This week’s parasha, Sh’mini means “eighth.” It refers to the eighth day of the opening of the Mishkan (Tabernacle), which was actually its “launch” day, after a week of introductory rites carried out by Moses, Aaron and other priests.
On this “launch” day Moses commands Aaron and the people to bring sacrifices to the Mishkan. Aaron and his sons prepare the animal sacrifices as they are commanded, and we are told that the fire went out from before God and consumed the burnt offering and the fats which were on the altar, and all the people witnesses and celebrated, and they fell on their faces.
The joy that the people experienced at that moment was a culmination of what the work on the Mishkan was all about, serving God and receiving God’s approval. As the jubilation and moment were being celebrated, Aaron’s sons, Nadav and Avihu, added their own “dedication” to the fire. They brought incense, placed it in a receptacle and put it into the fire. The fire and the incense mixed to create a new result, which God did not command them to do.
As a result, God kills Nadav and Avihu, using the very fire they had created.
There are many interpretations on the story of Nadav and Avihu; relating to challenges, drunkedness, pure stupidity. Whatever the exact reason for their behaviour was, it had dire results for them. Moreover, they had ruined a day of celebration for their father, the day he was to be inaugurated as High Priest. In this week’s parasha, we also learn about some of the laws of kashrut, explaining which animals, fish, birds and insects – yes, some insects are kosher – and which other living creatures are not.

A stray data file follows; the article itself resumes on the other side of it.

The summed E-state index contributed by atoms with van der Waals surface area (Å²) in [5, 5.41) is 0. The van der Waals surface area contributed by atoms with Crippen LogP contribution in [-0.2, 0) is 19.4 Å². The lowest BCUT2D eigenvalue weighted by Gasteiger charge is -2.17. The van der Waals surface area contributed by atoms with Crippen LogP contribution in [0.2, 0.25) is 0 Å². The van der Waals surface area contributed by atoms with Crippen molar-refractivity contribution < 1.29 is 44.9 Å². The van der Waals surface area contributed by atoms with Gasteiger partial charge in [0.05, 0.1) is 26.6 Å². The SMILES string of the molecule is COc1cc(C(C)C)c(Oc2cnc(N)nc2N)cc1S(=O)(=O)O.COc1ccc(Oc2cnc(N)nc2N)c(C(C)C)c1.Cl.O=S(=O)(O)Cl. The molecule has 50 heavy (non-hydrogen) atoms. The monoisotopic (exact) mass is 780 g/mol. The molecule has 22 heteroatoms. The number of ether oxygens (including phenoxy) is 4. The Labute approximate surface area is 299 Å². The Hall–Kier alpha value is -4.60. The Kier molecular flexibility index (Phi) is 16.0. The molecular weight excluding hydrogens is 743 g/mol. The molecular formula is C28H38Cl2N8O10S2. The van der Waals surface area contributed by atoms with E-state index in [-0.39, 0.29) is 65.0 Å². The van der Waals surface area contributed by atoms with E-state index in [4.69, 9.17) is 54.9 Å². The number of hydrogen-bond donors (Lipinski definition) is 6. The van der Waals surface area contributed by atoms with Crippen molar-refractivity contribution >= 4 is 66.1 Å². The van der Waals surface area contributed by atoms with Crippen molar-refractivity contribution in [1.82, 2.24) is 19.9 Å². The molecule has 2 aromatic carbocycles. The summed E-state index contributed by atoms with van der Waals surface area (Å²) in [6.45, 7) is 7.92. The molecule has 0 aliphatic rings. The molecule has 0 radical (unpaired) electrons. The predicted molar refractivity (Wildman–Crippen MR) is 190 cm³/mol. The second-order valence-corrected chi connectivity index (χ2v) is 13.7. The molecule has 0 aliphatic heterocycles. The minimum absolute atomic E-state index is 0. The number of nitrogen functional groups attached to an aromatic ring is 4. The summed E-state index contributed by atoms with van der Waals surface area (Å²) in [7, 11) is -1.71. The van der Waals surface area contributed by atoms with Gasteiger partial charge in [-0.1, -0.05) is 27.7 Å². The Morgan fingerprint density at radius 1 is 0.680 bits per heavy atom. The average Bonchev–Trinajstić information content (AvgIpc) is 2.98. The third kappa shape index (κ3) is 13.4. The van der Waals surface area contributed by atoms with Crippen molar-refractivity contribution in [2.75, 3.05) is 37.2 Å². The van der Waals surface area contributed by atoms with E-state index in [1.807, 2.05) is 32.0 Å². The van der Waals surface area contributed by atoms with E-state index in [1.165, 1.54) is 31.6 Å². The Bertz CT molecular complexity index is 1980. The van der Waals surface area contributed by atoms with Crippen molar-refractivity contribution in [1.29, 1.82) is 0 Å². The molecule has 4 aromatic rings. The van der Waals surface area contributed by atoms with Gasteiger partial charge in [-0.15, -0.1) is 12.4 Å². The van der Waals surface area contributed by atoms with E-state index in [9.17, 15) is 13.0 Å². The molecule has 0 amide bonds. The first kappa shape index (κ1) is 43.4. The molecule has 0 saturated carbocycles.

Kashrut has always been seen as one of the more distinctive forms of defining Judaism. Each of us has our own interpretation of what we believe is correct or incorrect, and subsequently, we may follow different ideals when practising kashrut. While there are many other references in the Torah to kashrut, this week’s parasha is one of the only references that mentions solely living beings. It lists which animals and fish can be eaten, and which are forbidden.
Both the story of Nadav and Avihu, and the section on kashrut symbolise a very important general aspect of Judaism; intention. Nadav and Avihu’s intentions clearly showed that they were not of the calibre one expects from priests, let alone the two oldest sons of Aaron, the first High Priest.
Kashrut is also about intention. The choice to keep kosher, and what level of kashrut to keep is motivated by what our intentions are.
Do we keep kosher because the Torah and our sages tell us to, or is it because we have a desire to understand what the laws of kashrut and their implications on our lives mean to us before we adhere to them?
We have the choice, we can decide whether we practice our Judaism like Nadav and Avihu, where the intention is to defy at every opportunity.
Or, we can base our decisions on knowledge and good intent. We just need to ask ourselves, why are we doing that which we are doing, and why do we choose not to do that which we don’t do?
In the end, good intentions lead to honorable actions. Honorable actions lead to moral standards. Moral standards are what we should aim to achieve, no matter what we do.